• In another example, upon receiving a rejection, a ‘final’ rejection or otherwise, an applicant may wish to file a continuation application or any other type of application, such as, for example, a divisional or continuation-in-part application, which claims priority to the original application so as to continue prosecuting that application or a related application to issuance. An applicant may wish to have such continuation application or similar application examined more quickly than some or all other applications awaiting examination. In an embodiment, only those that paid for initial priority processing are permitted to be eligible for priority processing with respect to related applications, while in yet another embodiment, any applicant can pay for such priority processing even if such applicant did or did not initially pay for priority processing. In yet another embodiment, those that paid for initial priority processing are barred from having their related application prioritized and only those that did not pay are eligible for priority processing of their related applications.
  • Pausing—Application Delays
  • Owners of a position in a queue (e.g., a token) may choose to temporarily postpone processing of their application. This may be permitted by those who have and/or who have not paid for priority processing. This may be desirable in the case where an application proceeds more quickly through the queue than expected. In such a case, applicant(s) may wish to have more time to modify their application prior to processing.
  • Such a deferral may come with a price and/or applicant may be paid a price to delay such processing. According to an embodiment, delayed or deferred positions may be used by those wishing priority processing. In such cases, priority applications may be inserted in place of one or more delayed applications.
  • In an embodiment, applicants may choose to sell their position in the queue to a third party. In such case, the third party pays the owner of the token (or slot) a fee determined by, for example, the slot owner, and/or the third party applicant may also be charged a fee (equal to or a different amount) by the examining agency, for example, the U.S. Patent and Trademark Office. Such secondary fee may be for administrative costs and/or to allocate additional resources to process the third party application and/or one or more other applications within the affected queue.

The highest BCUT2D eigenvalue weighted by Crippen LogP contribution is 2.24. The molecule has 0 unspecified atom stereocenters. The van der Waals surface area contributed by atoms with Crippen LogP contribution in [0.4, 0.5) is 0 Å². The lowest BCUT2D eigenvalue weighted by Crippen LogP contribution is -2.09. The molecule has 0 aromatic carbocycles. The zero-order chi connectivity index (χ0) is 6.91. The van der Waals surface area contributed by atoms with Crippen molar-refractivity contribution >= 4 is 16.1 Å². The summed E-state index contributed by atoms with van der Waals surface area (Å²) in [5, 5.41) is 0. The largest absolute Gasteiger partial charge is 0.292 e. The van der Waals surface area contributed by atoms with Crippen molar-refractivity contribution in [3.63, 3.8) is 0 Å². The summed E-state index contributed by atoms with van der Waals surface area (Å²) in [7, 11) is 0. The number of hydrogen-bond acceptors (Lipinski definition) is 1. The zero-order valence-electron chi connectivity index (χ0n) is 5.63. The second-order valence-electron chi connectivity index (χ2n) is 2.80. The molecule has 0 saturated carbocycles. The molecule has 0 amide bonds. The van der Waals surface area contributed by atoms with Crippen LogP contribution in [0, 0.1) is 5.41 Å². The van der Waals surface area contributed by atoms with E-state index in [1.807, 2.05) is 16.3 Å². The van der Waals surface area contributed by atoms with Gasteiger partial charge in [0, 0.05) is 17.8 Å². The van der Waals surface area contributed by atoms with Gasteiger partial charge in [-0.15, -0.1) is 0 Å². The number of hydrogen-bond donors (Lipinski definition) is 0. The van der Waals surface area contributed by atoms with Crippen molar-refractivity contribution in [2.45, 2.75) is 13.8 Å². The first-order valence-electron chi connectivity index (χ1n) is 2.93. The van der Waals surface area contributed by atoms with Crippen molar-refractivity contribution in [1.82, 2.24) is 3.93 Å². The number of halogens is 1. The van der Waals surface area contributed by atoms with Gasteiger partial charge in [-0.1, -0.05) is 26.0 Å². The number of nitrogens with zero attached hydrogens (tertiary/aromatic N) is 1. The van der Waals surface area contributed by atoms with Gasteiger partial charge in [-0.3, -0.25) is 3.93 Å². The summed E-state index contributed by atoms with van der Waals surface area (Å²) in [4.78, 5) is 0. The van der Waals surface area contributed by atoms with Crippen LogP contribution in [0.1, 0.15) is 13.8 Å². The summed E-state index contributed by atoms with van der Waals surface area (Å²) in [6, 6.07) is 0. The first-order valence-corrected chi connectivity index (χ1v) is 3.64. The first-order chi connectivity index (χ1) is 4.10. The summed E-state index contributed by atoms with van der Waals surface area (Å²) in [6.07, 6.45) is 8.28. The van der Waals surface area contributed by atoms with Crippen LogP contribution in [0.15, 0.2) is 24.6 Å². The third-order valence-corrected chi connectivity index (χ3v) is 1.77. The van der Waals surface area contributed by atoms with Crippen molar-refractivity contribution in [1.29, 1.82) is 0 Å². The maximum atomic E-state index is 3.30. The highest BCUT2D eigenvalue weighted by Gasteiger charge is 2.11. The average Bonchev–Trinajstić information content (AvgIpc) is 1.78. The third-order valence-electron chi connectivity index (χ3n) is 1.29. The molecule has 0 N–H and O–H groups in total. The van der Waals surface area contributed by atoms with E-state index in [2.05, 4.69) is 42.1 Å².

• Allocation of Payment
  • Payments may be used in part or in whole to:
  • Create, maintain, or modify a manual or automated system (or combination) to track and control applications;
  • Pay one or more applicants that may be adversely affected by a change in one or more queues;
  • To hire additional resources to develop, modify, and/or manage an automated or manual system and/or to perform examinations and/or to determine pricing and/or conduct searches, and/or communicate with one or more applicants or examiners or courts, etc.;
  • To pay incentives to examiners to expedite one or more applications and/or to improve quality or quantity of applications and/or to reduce number of appeals, and/or reduce the number of patents rejected in court;
  • To provide general sources of revenue to an examining body or other governing body, company, etc.;
  • To hire additional resources to focus on those unwilling and/or unable to pay for priority, and/or for those that meet some other form of discriminating criteria such as age and/or health of applicant, social value of application, perishability of the application, peculiar importance of the application to some branch of the public service, the subject matter contained in the application will materially enhance the quality of the environment or materially contribute to the development or conservation of energy sources.
  • Application Assignment
  • The method and timing of assigning an application after, for example, initial receipt and processing, to an examiner's docket or from a queue to an examiner include any one or more of assignment: